Our Hoquiam veterinarians provide comprehensive care for geriatric dogs and cats to help them feel comfortable and healthy in their old age.
Care for Geriatric Pets
To help them maintain a good quality of life as they continue to age, senior pets need routine preventive care and early diagnosis throughout their golden years.
A little extra care can help extend your pet's life and good health as they age, so it's important that they attend regularly scheduled wellness exams, even when they seem healthy.
Our veterinarians are here to help geriatric pets in Hoquiam achieve optimal health by identifying and treating emerging health issues early, and providing proactive treatment while we can still effectively and easily manage them.
Improved Health for Older Pets
Due to improved dietary options and better veterinary care, companion cats and dogs are living far longer today than they have in the past.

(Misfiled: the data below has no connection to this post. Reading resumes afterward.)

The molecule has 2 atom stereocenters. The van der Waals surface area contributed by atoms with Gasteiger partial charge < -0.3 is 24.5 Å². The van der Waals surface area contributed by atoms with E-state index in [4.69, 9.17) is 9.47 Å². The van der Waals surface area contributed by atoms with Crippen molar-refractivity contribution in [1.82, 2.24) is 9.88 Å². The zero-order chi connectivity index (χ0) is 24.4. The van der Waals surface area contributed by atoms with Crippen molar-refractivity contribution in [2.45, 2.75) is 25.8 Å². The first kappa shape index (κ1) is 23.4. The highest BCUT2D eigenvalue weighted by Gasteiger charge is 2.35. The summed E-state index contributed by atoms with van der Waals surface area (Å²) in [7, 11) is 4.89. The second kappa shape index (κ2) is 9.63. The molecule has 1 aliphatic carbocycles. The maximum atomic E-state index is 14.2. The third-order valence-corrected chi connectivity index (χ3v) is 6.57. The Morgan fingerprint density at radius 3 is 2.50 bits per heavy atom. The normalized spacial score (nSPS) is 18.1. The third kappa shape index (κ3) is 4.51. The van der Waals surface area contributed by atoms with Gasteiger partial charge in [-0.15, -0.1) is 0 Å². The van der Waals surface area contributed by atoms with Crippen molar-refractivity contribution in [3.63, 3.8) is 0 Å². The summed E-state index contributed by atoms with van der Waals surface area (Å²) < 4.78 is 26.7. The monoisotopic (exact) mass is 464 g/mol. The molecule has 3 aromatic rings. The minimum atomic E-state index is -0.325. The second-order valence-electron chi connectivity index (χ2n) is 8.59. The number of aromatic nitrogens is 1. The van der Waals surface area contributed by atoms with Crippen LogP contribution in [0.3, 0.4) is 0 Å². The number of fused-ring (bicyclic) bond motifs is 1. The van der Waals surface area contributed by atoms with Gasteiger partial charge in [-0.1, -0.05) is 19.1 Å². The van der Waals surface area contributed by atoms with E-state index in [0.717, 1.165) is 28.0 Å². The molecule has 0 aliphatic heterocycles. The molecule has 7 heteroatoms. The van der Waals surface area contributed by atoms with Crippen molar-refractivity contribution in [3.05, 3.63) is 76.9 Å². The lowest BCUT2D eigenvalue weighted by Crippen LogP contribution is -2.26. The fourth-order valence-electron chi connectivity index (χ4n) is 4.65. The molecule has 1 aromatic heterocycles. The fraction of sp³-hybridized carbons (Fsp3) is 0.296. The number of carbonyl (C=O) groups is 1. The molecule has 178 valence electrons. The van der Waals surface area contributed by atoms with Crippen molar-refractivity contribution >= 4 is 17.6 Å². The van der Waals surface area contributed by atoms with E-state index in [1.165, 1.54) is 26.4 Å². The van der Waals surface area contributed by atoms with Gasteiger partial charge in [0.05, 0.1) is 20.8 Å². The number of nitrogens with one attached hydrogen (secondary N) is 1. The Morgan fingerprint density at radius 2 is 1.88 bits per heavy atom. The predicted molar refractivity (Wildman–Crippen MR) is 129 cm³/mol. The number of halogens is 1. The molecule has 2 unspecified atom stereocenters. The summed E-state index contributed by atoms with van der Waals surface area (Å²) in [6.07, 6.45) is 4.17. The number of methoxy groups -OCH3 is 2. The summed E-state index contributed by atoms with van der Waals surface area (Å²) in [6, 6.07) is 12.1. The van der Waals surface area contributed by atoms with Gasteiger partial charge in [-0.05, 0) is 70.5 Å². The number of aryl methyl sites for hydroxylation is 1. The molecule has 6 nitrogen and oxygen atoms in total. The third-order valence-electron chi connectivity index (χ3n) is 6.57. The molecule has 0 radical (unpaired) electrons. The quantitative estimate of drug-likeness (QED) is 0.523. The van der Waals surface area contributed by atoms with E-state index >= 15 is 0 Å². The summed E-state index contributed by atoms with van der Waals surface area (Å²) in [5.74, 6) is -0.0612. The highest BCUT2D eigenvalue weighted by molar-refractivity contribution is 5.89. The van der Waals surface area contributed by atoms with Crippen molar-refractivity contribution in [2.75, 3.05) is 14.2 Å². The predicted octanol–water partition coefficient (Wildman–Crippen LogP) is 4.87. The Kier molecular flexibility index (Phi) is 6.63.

While this is certainly something to be celebrated, pet owners and veterinarians now face more age-related conditions than they did in the past as well.
Typical Health Problems
While pets of any age can be affected by disease, there are some conditions that are much more common in dogs and cats once they pass middle age.
Senior pets are prone to developing the following health conditions:
- Joint or bone disorders
As your dog reaches their golden years, there are a number of joint or bone disorders that can result in pain and discomfort. Some of the most common joint and bone disorders in geriatric pets that our veterinarians see include arthritis, hip dysplasia, osteochondrosis, reduction in spinal flexibility, and growth plate disorders.
Addressing these issues early is the key to keeping your dog comfortable as they continue to age. Treatment for joint and bone issues in senior dogs ranges from simply reducing levels of exercise, to the use of analgesics and anti-inflammatory drugs, to surgery to remove diseased tissue, stabilize joints or reduce pain.
Although osteoarthritis is a condition we typically think of in older dogs, this painful condition can also affect your senior cat's joints.